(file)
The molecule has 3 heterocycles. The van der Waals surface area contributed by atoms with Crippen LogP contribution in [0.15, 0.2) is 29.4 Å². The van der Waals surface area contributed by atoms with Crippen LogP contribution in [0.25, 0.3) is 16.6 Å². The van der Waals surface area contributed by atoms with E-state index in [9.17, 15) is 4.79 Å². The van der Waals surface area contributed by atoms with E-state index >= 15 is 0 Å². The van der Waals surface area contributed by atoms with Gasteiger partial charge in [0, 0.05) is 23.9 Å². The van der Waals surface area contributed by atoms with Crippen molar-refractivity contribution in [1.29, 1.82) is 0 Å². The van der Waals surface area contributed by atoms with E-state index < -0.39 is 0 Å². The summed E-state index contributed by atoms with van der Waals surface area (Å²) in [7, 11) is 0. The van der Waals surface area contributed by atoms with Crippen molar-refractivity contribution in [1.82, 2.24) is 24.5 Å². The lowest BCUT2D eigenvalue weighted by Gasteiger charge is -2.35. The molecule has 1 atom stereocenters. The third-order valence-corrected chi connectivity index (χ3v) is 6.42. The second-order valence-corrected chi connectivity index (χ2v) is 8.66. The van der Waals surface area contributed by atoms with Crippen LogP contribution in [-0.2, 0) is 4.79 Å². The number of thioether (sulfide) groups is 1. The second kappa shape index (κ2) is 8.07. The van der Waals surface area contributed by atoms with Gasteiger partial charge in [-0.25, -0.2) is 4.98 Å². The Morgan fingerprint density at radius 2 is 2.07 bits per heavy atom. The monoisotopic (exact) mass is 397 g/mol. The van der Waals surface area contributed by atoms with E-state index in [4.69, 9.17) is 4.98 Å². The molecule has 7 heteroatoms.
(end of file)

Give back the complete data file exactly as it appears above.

The molecule has 3 heterocycles. The van der Waals surface area contributed by atoms with Crippen LogP contribution in [0.15, 0.2) is 29.4 Å². The van der Waals surface area contributed by atoms with Crippen LogP contribution in [0.25, 0.3) is 16.6 Å². The van der Waals surface area contributed by atoms with E-state index in [9.17, 15) is 4.79 Å². The van der Waals surface area contributed by atoms with E-state index >= 15 is 0 Å². The van der Waals surface area contributed by atoms with Gasteiger partial charge in [0, 0.05) is 23.9 Å². The van der Waals surface area contributed by atoms with Crippen molar-refractivity contribution in [1.29, 1.82) is 0 Å². The van der Waals surface area contributed by atoms with E-state index < -0.39 is 0 Å². The summed E-state index contributed by atoms with van der Waals surface area (Å²) in [7, 11) is 0. The van der Waals surface area contributed by atoms with Crippen molar-refractivity contribution in [1.82, 2.24) is 24.5 Å². The lowest BCUT2D eigenvalue weighted by Gasteiger charge is -2.35. The molecule has 1 atom stereocenters. The third-order valence-corrected chi connectivity index (χ3v) is 6.42. The second-order valence-corrected chi connectivity index (χ2v) is 8.66. The van der Waals surface area contributed by atoms with Crippen LogP contribution in [-0.2, 0) is 4.79 Å². The number of thioether (sulfide) groups is 1. The second kappa shape index (κ2) is 8.07. The van der Waals surface area contributed by atoms with Gasteiger partial charge in [-0.25, -0.2) is 4.98 Å². The Morgan fingerprint density at radius 2 is 2.07 bits per heavy atom. The monoisotopic (exact) mass is 397 g/mol. The van der Waals surface area contributed by atoms with E-state index in [4.69, 9.17) is 4.98 Å². The molecule has 7 heteroatoms.